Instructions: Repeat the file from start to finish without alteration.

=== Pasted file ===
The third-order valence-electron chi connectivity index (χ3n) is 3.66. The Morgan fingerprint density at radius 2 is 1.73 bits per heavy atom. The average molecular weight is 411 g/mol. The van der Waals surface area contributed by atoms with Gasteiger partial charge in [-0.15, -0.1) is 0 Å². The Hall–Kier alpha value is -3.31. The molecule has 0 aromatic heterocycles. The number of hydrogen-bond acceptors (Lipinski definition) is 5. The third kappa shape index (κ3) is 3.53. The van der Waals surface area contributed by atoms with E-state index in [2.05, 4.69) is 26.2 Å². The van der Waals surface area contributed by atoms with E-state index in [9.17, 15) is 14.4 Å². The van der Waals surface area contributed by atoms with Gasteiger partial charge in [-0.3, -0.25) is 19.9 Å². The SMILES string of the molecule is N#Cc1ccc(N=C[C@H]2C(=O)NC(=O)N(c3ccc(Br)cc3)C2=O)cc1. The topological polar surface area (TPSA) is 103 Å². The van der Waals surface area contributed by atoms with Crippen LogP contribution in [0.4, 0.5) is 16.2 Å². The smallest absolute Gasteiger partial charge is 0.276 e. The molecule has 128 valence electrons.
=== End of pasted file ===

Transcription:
The third-order valence-electron chi connectivity index (χ3n) is 3.66. The Morgan fingerprint density at radius 2 is 1.73 bits per heavy atom. The average molecular weight is 411 g/mol. The van der Waals surface area contributed by atoms with Gasteiger partial charge in [-0.15, -0.1) is 0 Å². The Hall–Kier alpha value is -3.31. The molecule has 0 aromatic heterocycles. The number of hydrogen-bond acceptors (Lipinski definition) is 5. The third kappa shape index (κ3) is 3.53. The van der Waals surface area contributed by atoms with E-state index in [2.05, 4.69) is 26.2 Å². The van der Waals surface area contributed by atoms with E-state index in [9.17, 15) is 14.4 Å². The van der Waals surface area contributed by atoms with Gasteiger partial charge in [-0.3, -0.25) is 19.9 Å². The SMILES string of the molecule is N#Cc1ccc(N=C[C@H]2C(=O)NC(=O)N(c3ccc(Br)cc3)C2=O)cc1. The topological polar surface area (TPSA) is 103 Å². The van der Waals surface area contributed by atoms with Crippen LogP contribution in [0.4, 0.5) is 16.2 Å². The smallest absolute Gasteiger partial charge is 0.276 e. The molecule has 128 valence electrons.